I have never been ogled like this before. Men stop in their tracks as I pass by. Mouths drop open and saliva pools in the corners. Fantasies that have been laying as dormant as the old sports car they traded in for a mini-van are fueled once again.
You see, I drive a car I have no business even getting behind the wheel of. I'd give you the make and model but, frankly, it's too embarrassing. I'm not worthy of this machine. Besides, it's mostly women that read this blog, and the name won't mean anything to most of you. It certainly didn't mean anything to me before The Partner brought it to my attention. My old car had succumbed to an incurable radiator problem at 200,000+ miles; I was in need of wheels. It meant so much to The Partner to have this car in his garage that he was willing to take the extreme measure of letting me drive it.
Perhaps these thoughts are running through your head: "He lets you drive it? What do you mean, he lets you drive it? This is the 21st century! This is the USA! You have every bit as much of a right to drive any car as he does!" Well, you're wrong. Or at least you don't know the whole story.
The story is that I kill cars. Well, body panels, anyway. I've left plastic pieces and rim residue all over the northeast since I first started driving 13 years ago. I never met a curb I wouldn't kiss; there's no median I won't sidle up against. I'm fine on the open road, but I don't do well with barriers.
I've already done things to this car that would make men weep. There are two holes in the front bumper. The back passenger side rim has road rash. I've already gone through several tires, though I don't think all of that was my fault. It could use a wash. What I really should be driving is a 1989 Honda Civic.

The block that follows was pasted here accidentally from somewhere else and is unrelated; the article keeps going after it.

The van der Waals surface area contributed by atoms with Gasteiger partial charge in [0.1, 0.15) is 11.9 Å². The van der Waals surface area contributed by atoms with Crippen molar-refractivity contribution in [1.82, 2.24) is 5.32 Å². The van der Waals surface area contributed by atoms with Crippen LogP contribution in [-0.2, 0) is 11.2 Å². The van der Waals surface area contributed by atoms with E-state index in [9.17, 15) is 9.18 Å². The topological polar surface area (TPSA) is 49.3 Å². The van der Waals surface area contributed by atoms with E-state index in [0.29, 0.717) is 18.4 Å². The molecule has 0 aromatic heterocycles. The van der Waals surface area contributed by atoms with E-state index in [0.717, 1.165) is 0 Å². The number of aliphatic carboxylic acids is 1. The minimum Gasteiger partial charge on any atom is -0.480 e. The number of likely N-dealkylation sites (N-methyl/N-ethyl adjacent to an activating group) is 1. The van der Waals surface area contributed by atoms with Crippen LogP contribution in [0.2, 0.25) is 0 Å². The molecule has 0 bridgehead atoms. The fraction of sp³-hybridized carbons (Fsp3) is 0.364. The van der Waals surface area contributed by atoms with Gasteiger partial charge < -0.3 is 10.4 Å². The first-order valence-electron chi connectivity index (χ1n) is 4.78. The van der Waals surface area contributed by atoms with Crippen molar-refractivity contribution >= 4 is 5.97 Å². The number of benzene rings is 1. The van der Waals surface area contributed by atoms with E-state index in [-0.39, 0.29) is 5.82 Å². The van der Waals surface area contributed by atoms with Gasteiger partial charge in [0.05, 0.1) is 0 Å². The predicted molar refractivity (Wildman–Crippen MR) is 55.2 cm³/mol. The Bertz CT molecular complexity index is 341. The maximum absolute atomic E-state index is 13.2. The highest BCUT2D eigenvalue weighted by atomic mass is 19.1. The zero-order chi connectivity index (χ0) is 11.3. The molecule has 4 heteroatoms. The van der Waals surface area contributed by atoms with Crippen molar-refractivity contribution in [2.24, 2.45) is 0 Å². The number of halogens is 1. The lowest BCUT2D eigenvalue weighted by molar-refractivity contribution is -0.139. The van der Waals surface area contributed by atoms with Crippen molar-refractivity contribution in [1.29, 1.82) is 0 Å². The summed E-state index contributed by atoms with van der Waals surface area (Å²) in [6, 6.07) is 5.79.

I met my car in Queens one spring afternoon. I drove it home, adjusting myself to the 6-speed transmission and the growl of its engine. The Partner followed behind in my old car as it made its last hurrah. We stopped at a diner in Stamford for a bite to eat. Our waiter took our order. He brought us drinks. I didn't think much of it when I saw him walk outside and stand against the railing of the concrete steps that lead to the parking lot, or when I saw him come back in.
He looked at The Partner as he delivered our meals a while later. "Is that your car?" he asked. He had that moony look I've become accustomed to. It must be the kind of gaze beautiful women receive on a daily basis, just by virtue of being alive, by deigning to grace with their gorgeousness any given venue.
I have to give my husband credit. He didn't so much as blanch, or stutter to get the words out. "It's my wife's," he informed the waiter.
I nodded sheepishly. "It's wasted on me." He needed to know I was aware of that fact.
To this day I feel like a fraud whenever compliments come the way of my car. I know I should assume a macho air, thumping the hood in a way that conveys my pride without leaving so much as a trace of sweat on the paint.
4.9 liters, baby. 394 horsepower. Those are the vital stats I imagine myself offering when prompted. But it never happens that way. I get too flustered. I don't even know what those numbers mean. Usually I just shrug. "But, hey, look at this! It fits three carseats!" I gesture to the back, where my two children and another friend from pre-school enjoy their ride in the fiercest vehicle in the carpool.
Then I shrug again. "Totally wasted on me, I know."